04th Feb 2013
Basic office productivity software has become a commodity. Between existing freeware productivity applications, a dozen forks of OpenOffice and Google Docs, the user has a plethora of free alternatives to the Microsoft Office suite, and they all get the basic features right, give or take a couple. For vast swathes of commercial paying users and even home users, all that the newest office suite has to offer is familiarity with the name.
Relevance of a new version has fallen, possibly because it became a victim of its own success. The ancient Office '97 can still do everything that basic users ask for. A decade after Office '97 was launched, Microsoft had to overhaul the interface entirely with the Ribbon UI in Office 2007, to force some freshness. If compatibility with newer OS versions is the main reason for Office suite upgrades, and not features, something is very wrong. But that's for another discussion on another day.
Apart from the larger point made above, here are some annoyances that I have observed with MS Office 2013 which launched last week :
1. STOP SHOUTING AT ME MICROSOFT! All the Ribbon tabs have titles that are rendered in ALL-CAPITALS. It gets really distracting for a lot of people I know, who have had to make a hack and render the titles in normal "Title Case" as it used to be in previous versions of the suite.
Notice the first row, which is the title row for each Ribbon tab.
2. Start Page has taken over all applications, leaving you fumbling when an application is launched. Sure, in many apps in the suite, a lot can be done from Start Page. Except that you cannot figure out (intuitively, at least) how to actually begin with your task, thus inserting a break into your work flow. So Microsoft is telling me, I won't directly get to begin typing a document when I launch Word, or start entering data into cells when I click on Excel, from the Start Menu. In another industry, that might have been called a speed-breaker.
3. Default Save location is Skydrive. Looks like someone at Microsoft thought local storage is dead. Guess what? PCs still come with internal storage, and people are still buying hard disks. How many of you would actually save directly to an online storage account, rather than first to your hard disk? Not me, for sure.
Moreover, the "Save As" dialog box isn't readily available to enter the file name and file-format. Cloud and online integration is very well, but this will not fly for business users until enterprise IT reworks data security guidelines.
4. Requests to save an opened file even when no changes have been made, have not been fixed. Small issue, you say? Well imagine this: I open a file only to view, leave it open for two hours, then I return to the document and click the close button. When I see such a warning I wonder, did I accidentally make any edits, have I accidentally overwritten some important data?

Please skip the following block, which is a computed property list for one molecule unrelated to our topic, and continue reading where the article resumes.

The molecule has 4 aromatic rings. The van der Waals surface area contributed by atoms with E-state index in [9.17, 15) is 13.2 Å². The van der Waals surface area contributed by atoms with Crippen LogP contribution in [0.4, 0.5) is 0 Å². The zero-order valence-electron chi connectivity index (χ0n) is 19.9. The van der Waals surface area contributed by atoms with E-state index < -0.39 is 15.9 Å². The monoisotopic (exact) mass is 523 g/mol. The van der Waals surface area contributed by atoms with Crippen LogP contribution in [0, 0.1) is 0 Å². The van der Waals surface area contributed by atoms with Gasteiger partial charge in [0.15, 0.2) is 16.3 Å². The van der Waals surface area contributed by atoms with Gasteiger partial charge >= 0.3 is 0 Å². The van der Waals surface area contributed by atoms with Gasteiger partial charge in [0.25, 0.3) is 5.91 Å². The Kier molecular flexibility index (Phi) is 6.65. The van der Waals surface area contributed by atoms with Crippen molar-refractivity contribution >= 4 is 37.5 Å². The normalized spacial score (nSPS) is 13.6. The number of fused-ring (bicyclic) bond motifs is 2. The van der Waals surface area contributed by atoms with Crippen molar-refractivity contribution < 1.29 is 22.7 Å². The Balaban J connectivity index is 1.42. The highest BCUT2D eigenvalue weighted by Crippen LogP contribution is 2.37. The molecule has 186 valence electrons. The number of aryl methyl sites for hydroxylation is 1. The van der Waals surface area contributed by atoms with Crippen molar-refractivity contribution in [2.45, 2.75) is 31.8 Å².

It confuses me, utilizes memory/thought to decide which button to click and generally wastes my time.
No Microsoft, I made no changes as far as I know. Don't you dare lose my data, let me go back and check just in case!
5. Office 2013 feels unchanged, so why buy it? (ok, this one is not an annoyance, per se, but read along, and you'll know what am saying)
If I forget for a few minutes that I'm using the new version, it looks much like its predecessor, in terms of features and interface. Unfortunately even the argument of a consistent interface can't be used, with all those tiny interface changes everywhere that seem forced and unnatural. The Ribbon UI still hides features from experienced users, is hard to use with a touch screen tablet even in touch mode, and those familiar with the old menus still find even basic functions hard to relearn without losing productivity.
6. Pricing of editions has been increased, for the lower versions. The Home & Student version now costs double at retail, compared to Office 2010. Well, I have not factored inflation here; in any case, software development does not work the same way as traditional manufacturing does, cost wise.
The new option for budget users is Office 365 where you subscribe and pay every year (which itself ends up being more costly).
While the number of retail in-box editions have been simplified, application combos still don't have the entire selection, with Visio, Project and SharePoint Designer being excluded. These have to be bought separately, with no discounts available, no matter which version and how many licenses of Office 2013 you buy.
With this version, the last resort for OEMs to give the suite pre-installed on PCs has been knocked away. MS Office Starter Edition does not exist anymore. Even the heavily discounted price Microsoft levied on OEMs to bundle the old Microsoft Works suite was not enough to make up for the restrictions that the software had, leading to it being discontinued with the previous version's release. Most alternatives are free, why are we still paying for Office and making it a cash cow for Microsoft?
Why I Think Microsoft Office 2013 Gets It Wrong
In addition to existing problems, this version of the productivity suite introduces its own annoyances.
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